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Drug-Target Interaction

Drug

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PubChem ID:516872
Structure:
Synonyms:
(cyanosulfanyl)potassium
14314-32-0
170159-46-3
333-20-0
4495-15-2
60763-16-8
60763-16-8 (potassium-silver-CHNS[1:1:2])
77044-25-8
885624-03-3
AC1LANHS
AC1Q1TQA
AG-F-12273
AI3-28747
Arterocyn
Aterocyn
Caswell No. 703
CCRIS 4041
CHEBI:30951
CID516872
CID9522
CPD-5381
EINECS 206-370-1
EINECS 262-409-2
EPA Pesticide Chemical Code 068201
I14-7087
KSCN
Kyonate
LS-152727
MolPort-000-158-374
OR5319
Potassium isothiocyanate
Potassium rhodanate
potassium rhodanide
Potassium silver bis(thiocyanate)
Potassium silver thiocyanate
Potassium sulfocyanate
POTASSIUM THIOCYANATE
POTASSIUM THIOCYANATE, ACS
Potassium thiocyanide
Rhocya
Rhodanide
Rodanca
Thio-cara
Thiocyanic acid, potassium salt
Thiocyanic acid, potassium salt (1:1)
thiocyanic acid, potassium silver(1) salt (2:1:1)
Thiocyanic acid, potassium silver(1+) salt (2:1:1)

Target

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Uniprot ID:PCKGC_HUMAN
Synonyms:
PEPCK-C
Phosphoenolpyruvate carboxykinase, cytosolic [GTP]
Phosphoenolpyruvate carboxylase
EC-Numbers:4.1.1.32
Organism:Homo sapiens
Human
PDB IDs:1KHB 1KHE 1KHF 1KHG 1M51 1NHX 2GMV
Structure:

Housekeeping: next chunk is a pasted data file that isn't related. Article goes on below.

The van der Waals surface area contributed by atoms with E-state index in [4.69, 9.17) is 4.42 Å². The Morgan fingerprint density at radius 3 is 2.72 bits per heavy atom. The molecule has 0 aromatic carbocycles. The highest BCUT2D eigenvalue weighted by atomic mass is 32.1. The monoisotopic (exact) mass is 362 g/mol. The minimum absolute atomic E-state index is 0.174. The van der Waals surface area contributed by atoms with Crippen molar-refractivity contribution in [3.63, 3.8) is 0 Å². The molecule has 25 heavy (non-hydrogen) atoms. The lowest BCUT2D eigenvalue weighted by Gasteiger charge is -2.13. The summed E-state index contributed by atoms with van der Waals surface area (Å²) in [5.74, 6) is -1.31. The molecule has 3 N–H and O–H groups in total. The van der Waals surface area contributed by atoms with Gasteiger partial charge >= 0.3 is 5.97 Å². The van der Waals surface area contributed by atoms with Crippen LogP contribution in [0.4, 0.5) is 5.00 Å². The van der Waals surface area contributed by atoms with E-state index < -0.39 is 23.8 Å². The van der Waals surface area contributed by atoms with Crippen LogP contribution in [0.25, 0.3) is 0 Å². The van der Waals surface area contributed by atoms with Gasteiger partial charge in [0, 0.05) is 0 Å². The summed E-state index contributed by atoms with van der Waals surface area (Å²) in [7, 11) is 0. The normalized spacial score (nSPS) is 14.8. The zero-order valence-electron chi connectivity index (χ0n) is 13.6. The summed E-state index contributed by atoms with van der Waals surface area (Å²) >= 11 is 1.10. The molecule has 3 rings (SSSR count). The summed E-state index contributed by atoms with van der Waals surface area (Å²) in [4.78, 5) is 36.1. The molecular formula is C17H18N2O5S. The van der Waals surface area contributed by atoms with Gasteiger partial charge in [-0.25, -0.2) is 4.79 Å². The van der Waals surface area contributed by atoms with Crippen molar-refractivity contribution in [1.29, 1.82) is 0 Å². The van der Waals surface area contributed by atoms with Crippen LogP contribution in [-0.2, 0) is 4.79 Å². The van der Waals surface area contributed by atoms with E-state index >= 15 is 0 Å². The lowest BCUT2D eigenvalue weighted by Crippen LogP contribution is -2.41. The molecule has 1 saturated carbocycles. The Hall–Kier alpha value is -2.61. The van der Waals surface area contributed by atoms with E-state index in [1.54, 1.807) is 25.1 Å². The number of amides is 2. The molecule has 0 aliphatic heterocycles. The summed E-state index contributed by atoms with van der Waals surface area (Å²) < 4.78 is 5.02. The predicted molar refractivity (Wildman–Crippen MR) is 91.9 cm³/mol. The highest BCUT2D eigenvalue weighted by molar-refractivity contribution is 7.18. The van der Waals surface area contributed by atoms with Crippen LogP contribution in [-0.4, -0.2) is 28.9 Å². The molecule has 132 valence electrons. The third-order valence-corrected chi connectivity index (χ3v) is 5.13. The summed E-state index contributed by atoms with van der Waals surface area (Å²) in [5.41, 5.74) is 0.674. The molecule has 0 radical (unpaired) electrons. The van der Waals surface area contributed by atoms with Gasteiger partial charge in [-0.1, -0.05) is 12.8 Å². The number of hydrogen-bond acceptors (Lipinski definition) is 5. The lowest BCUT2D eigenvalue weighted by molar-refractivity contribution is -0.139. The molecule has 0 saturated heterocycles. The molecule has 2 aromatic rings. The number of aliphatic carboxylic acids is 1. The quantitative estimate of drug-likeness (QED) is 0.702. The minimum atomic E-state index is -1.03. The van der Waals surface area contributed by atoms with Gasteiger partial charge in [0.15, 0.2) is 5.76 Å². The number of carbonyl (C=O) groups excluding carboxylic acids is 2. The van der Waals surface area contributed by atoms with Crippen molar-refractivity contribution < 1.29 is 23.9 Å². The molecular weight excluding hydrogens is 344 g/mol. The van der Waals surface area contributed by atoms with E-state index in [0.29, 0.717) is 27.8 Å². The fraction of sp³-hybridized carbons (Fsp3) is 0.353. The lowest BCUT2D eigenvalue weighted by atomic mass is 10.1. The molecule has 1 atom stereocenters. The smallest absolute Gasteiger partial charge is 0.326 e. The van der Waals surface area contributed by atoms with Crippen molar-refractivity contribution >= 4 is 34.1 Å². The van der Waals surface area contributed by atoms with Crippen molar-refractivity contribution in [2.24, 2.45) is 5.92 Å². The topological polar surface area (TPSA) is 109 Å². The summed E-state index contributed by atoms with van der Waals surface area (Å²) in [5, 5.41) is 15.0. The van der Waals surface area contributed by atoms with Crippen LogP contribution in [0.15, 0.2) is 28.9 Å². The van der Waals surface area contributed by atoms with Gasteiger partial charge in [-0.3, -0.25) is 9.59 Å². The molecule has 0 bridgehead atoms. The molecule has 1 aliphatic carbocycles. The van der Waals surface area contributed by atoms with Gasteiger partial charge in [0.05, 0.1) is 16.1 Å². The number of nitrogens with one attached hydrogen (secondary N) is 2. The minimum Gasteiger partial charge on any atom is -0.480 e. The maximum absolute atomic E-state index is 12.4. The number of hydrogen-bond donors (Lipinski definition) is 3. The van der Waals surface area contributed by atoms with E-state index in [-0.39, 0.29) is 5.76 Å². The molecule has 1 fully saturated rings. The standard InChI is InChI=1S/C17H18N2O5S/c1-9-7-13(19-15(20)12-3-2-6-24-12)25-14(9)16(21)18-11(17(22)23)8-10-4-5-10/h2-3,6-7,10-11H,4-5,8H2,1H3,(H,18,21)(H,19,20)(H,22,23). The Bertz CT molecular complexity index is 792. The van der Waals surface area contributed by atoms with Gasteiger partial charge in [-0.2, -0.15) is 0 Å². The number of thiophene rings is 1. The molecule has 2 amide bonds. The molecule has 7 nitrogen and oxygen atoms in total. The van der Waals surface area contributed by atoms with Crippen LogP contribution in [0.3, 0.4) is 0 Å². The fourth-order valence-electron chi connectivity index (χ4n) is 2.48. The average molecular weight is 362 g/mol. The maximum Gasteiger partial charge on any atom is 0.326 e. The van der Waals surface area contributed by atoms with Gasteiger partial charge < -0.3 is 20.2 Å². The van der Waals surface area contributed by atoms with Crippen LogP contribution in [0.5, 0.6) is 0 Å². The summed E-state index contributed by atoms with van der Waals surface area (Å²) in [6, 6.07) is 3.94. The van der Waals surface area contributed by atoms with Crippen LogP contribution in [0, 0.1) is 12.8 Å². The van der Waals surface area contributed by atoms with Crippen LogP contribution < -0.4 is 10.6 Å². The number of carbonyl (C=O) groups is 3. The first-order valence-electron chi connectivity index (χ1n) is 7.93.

2GMV

Binding Affinities:

Ki: Kd:Ic 50:Ec50/Ic50:
----

References:

2253346
Kinetic measurement of bicarbonate in serum by thiocyanate inhibition of wheat germ phosphoenolpyruvate carboxylase.. R R Punzalan; G F Johnson; B A Cunningham; R D Feld (1990) Clinical chemistry display abstract
We describe a kinetic enzymic method for serum bicarbonate analysis, using wheat germ phosphoenolpyruvate carboxylase (EC 4.1.1.31) coupled through oxaloacetate reduction with NADH in the presence of malate dehydrogenase (EC 1.1.1.37). Inhibition with potassium thiocyanate yielded first-order kinetics with respect to bicarbonate over the concentration range of 0-45 mmol/L. The inhibitor was chosen by evaluating reaction data in the presence of different anions, with use of a monoexponential model. Criteria for first-order kinetics included a constant reaction half-life over the concentration range and SDest for the model comparable with the magnitude of spectrophotometric noise. We compared our kinetic method (y) with an automated ion-selective electrode method (x), obtaining the regression relationship y = 0.97x + 1.2 mmol/L (r = 0.991; n = 77; mean = 25.5 mmol/L; y = 25.3 mmol/L). Within-run precision from duplicates was 3.1% (mean = 25.2 mmol/L; n = 72). Total analytical precision (n = 12) was 9.4% (mean = 15 mmol/L) for the low control and 4.3% (mean = 32 mmol/L) for the high control. We conclude that the kinetic assay allows use of large serum-to-reagent ratios (1:100) and smaller amounts of NADH than an equilibrium assay. The assay is suitable for automated kinetic analysis.